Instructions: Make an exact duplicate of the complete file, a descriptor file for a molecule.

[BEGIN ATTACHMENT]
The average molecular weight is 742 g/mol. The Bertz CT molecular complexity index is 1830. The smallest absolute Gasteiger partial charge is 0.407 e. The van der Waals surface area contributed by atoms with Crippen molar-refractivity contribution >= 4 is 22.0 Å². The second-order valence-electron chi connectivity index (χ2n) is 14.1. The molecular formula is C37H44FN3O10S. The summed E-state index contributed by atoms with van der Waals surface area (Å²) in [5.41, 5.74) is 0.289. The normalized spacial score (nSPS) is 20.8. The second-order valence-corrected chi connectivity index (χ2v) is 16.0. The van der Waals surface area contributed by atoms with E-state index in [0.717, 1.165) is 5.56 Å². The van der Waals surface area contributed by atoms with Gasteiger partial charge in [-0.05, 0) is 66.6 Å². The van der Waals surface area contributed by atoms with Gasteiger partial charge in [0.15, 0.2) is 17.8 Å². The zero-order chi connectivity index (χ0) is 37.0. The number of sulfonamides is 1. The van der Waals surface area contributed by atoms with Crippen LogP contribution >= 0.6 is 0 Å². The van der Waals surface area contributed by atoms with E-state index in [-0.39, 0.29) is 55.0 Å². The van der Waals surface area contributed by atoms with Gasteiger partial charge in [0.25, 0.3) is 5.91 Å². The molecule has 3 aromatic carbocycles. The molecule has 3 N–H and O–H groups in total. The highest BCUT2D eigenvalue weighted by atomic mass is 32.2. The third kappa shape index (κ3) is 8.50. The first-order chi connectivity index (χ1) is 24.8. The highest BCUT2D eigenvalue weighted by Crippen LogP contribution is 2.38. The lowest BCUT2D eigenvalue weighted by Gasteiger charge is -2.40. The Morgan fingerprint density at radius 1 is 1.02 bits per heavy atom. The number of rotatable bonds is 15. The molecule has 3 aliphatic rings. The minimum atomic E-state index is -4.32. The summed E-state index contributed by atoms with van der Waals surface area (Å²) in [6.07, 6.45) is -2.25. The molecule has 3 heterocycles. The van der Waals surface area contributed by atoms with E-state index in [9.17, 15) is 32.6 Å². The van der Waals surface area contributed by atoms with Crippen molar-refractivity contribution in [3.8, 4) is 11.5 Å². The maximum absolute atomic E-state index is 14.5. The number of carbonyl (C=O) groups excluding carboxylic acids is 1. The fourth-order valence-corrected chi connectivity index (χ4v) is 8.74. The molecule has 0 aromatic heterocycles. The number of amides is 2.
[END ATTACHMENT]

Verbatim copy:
The average molecular weight is 742 g/mol. The Bertz CT molecular complexity index is 1830. The smallest absolute Gasteiger partial charge is 0.407 e. The van der Waals surface area contributed by atoms with Crippen molar-refractivity contribution >= 4 is 22.0 Å². The second-order valence-electron chi connectivity index (χ2n) is 14.1. The molecular formula is C37H44FN3O10S. The summed E-state index contributed by atoms with van der Waals surface area (Å²) in [5.41, 5.74) is 0.289. The normalized spacial score (nSPS) is 20.8. The second-order valence-corrected chi connectivity index (χ2v) is 16.0. The van der Waals surface area contributed by atoms with E-state index in [0.717, 1.165) is 5.56 Å². The van der Waals surface area contributed by atoms with Gasteiger partial charge in [-0.05, 0) is 66.6 Å². The van der Waals surface area contributed by atoms with Gasteiger partial charge in [0.15, 0.2) is 17.8 Å². The zero-order chi connectivity index (χ0) is 37.0. The number of sulfonamides is 1. The van der Waals surface area contributed by atoms with Crippen LogP contribution >= 0.6 is 0 Å². The van der Waals surface area contributed by atoms with E-state index in [-0.39, 0.29) is 55.0 Å². The van der Waals surface area contributed by atoms with Gasteiger partial charge in [0.25, 0.3) is 5.91 Å². The molecule has 3 aromatic carbocycles. The molecule has 3 N–H and O–H groups in total. The highest BCUT2D eigenvalue weighted by atomic mass is 32.2. The third kappa shape index (κ3) is 8.50. The first-order chi connectivity index (χ1) is 24.8. The highest BCUT2D eigenvalue weighted by Crippen LogP contribution is 2.38. The lowest BCUT2D eigenvalue weighted by Gasteiger charge is -2.40. The Morgan fingerprint density at radius 1 is 1.02 bits per heavy atom. The number of rotatable bonds is 15. The molecule has 3 aliphatic rings. The minimum atomic E-state index is -4.32. The summed E-state index contributed by atoms with van der Waals surface area (Å²) in [6.07, 6.45) is -2.25. The molecule has 3 heterocycles. The van der Waals surface area contributed by atoms with E-state index in [9.17, 15) is 32.6 Å². The van der Waals surface area contributed by atoms with Crippen molar-refractivity contribution in [3.8, 4) is 11.5 Å². The maximum absolute atomic E-state index is 14.5. The number of carbonyl (C=O) groups excluding carboxylic acids is 1. The fourth-order valence-corrected chi connectivity index (χ4v) is 8.74. The molecule has 0 aromatic heterocycles. The number of amides is 2.